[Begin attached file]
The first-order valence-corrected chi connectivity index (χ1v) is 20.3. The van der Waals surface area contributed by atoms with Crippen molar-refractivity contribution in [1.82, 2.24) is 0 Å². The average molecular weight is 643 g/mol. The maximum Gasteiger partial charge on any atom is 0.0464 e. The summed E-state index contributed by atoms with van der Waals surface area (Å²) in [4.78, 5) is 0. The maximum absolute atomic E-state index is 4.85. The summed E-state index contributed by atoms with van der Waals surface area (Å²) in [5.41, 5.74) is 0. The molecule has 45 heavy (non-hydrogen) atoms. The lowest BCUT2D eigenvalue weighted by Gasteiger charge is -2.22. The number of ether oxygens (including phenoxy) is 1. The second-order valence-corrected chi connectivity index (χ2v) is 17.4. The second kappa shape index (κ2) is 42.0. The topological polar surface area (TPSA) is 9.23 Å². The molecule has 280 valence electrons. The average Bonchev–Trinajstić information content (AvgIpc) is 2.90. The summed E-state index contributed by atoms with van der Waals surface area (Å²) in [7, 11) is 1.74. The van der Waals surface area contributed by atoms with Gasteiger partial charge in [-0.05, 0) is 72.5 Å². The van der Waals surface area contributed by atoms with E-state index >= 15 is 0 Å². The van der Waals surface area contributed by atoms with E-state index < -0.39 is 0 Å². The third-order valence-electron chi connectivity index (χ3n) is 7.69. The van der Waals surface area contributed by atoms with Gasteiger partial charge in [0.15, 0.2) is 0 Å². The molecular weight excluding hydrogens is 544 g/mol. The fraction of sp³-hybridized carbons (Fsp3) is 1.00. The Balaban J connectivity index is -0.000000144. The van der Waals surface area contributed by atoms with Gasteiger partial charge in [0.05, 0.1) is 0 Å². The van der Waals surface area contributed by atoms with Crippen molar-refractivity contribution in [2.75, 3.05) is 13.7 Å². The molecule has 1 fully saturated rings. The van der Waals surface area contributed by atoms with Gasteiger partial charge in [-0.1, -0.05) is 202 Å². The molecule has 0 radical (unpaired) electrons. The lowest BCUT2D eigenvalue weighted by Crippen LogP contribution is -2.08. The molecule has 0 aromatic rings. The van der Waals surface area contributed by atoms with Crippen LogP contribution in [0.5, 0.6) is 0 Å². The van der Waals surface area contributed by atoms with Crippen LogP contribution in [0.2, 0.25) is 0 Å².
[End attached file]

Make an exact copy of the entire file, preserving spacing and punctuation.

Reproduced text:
The first-order valence-corrected chi connectivity index (χ1v) is 20.3. The van der Waals surface area contributed by atoms with Crippen molar-refractivity contribution in [1.82, 2.24) is 0 Å². The average molecular weight is 643 g/mol. The maximum Gasteiger partial charge on any atom is 0.0464 e. The summed E-state index contributed by atoms with van der Waals surface area (Å²) in [4.78, 5) is 0. The maximum absolute atomic E-state index is 4.85. The summed E-state index contributed by atoms with van der Waals surface area (Å²) in [5.41, 5.74) is 0. The molecule has 45 heavy (non-hydrogen) atoms. The lowest BCUT2D eigenvalue weighted by Gasteiger charge is -2.22. The number of ether oxygens (including phenoxy) is 1. The second-order valence-corrected chi connectivity index (χ2v) is 17.4. The second kappa shape index (κ2) is 42.0. The topological polar surface area (TPSA) is 9.23 Å². The molecule has 280 valence electrons. The average Bonchev–Trinajstić information content (AvgIpc) is 2.90. The summed E-state index contributed by atoms with van der Waals surface area (Å²) in [7, 11) is 1.74. The van der Waals surface area contributed by atoms with Gasteiger partial charge in [-0.05, 0) is 72.5 Å². The van der Waals surface area contributed by atoms with E-state index >= 15 is 0 Å². The van der Waals surface area contributed by atoms with E-state index < -0.39 is 0 Å². The third-order valence-electron chi connectivity index (χ3n) is 7.69. The van der Waals surface area contributed by atoms with Gasteiger partial charge in [0.15, 0.2) is 0 Å². The molecular weight excluding hydrogens is 544 g/mol. The fraction of sp³-hybridized carbons (Fsp3) is 1.00. The Balaban J connectivity index is -0.000000144. The van der Waals surface area contributed by atoms with Gasteiger partial charge in [0.05, 0.1) is 0 Å². The van der Waals surface area contributed by atoms with Crippen molar-refractivity contribution in [2.75, 3.05) is 13.7 Å². The molecule has 1 fully saturated rings. The van der Waals surface area contributed by atoms with Gasteiger partial charge in [-0.1, -0.05) is 202 Å². The molecule has 0 radical (unpaired) electrons. The lowest BCUT2D eigenvalue weighted by Crippen LogP contribution is -2.08. The molecule has 0 aromatic rings. The van der Waals surface area contributed by atoms with Crippen LogP contribution in [0.5, 0.6) is 0 Å². The van der Waals surface area contributed by atoms with Crippen LogP contribution in [0.2, 0.25) is 0 Å².